Center for Injury Research and Prevention

Vision Disorders Are Common After Concussion for Adolescents

March 21, 2016

I recently published a research study in Clinical Pediatrics that is of relevance to healthcare providers (including pediatricians, optometrists and ophthalmologists), school administrators and parents. The take home message is that, for adolescent concussion patients, it’s important to identify vision disorders that are not picked up as part of the routine vision screen and to consider these diagnoses in that patient’s post-injury management in school.

We conducted a cross-sectional study of patients with concussion who presented to the Minds Matter program at CHOP. Of the 100 adolescents (ages 11-17 years) who enrolled in the study, 69 percent had one or more of concussion-related vision diagnoses: accommodative disorders (51%), convergence insufficiency (49%), and saccadic dysfunction (29%). Nearly half had more than one of these vision diagnoses.

Let me define these for you:

Accommodative disorders – Accommodation refers to the automatic adjustment in the focal length of the lens of the eye to permit retinal focus of images of objects at varying distances.

Convergence insufficiency – Convergence refers to the coordinated (binocular) turning of the eyes inward to focus on an object at close range.

Saccadic dysfunction – Saccade refers to rapid intermittent eye movement, as that which occurs when the eyes fix on one point after another in the visual field.

The visual system has a widespread neural architecture in the brain that connects all this integrative visual processing. When a concussion event occurs, it can cause a diffuse stretch injury of the neurons that are critical to the visual oculomotor system. This system’s accommodative, vergence, and saccadic responses are necessary to gather visual information in tasks as basic as reading.

Identifying these types of vision deficits from concussion in adolescents is important because of the extensive visual demands placed on kids in full-time school, especially with the electronic interfaces of the modern classroom.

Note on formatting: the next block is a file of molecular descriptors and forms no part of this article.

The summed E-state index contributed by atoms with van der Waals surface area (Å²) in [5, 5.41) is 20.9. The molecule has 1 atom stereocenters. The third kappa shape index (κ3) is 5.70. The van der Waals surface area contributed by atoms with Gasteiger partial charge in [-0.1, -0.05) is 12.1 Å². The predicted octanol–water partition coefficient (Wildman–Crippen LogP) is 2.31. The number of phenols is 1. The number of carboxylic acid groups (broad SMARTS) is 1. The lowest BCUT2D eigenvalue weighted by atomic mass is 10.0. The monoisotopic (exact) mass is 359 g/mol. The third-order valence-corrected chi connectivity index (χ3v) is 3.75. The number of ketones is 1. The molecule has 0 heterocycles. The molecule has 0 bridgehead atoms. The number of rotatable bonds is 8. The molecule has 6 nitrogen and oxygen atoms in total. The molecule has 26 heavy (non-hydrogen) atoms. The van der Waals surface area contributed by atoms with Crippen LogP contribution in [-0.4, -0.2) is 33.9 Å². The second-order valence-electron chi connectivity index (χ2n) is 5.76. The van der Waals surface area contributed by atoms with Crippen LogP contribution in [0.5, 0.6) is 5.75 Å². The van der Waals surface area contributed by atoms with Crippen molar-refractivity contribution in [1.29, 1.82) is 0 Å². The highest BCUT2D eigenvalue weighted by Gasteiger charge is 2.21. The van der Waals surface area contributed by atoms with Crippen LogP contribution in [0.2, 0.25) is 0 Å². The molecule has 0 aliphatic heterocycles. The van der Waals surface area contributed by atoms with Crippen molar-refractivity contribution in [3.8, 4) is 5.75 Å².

Tools to Diagnose Concussion Related

There are objective clinical tools healthcare providers can use to diagnose visual deficits. In this study, the Convergence Insufficiency Symptom Survey (CISS)--originally designed to assess change in symptoms in clinical trials--proved to be a more useful screening tool in identifying visual diagnoses than the Post-Concussion Symptom Scale (PCSS). For general practitioners, the CISS may be a highly cost-effective way to identify patients with concussion-related vision deficits who then might benefit from referral to a concussion specialist or eye care professional who has experience with binocular vision problems and rehabilitation for those deficits.

Classroom Accommodation Strategies

In our practice, we work with our patients’ schools to provide strategies that allow students to keep up with their studies as they recover from their concussion and their visual deficits. We recommend strategies such as frequent visual breaks, oral teaching, audio-books, large-font printed material, or pre-printed notes. Find more here.

Read the Clinical Pediatrics abstract

See a video of Dr. Master discussing this research with Healio

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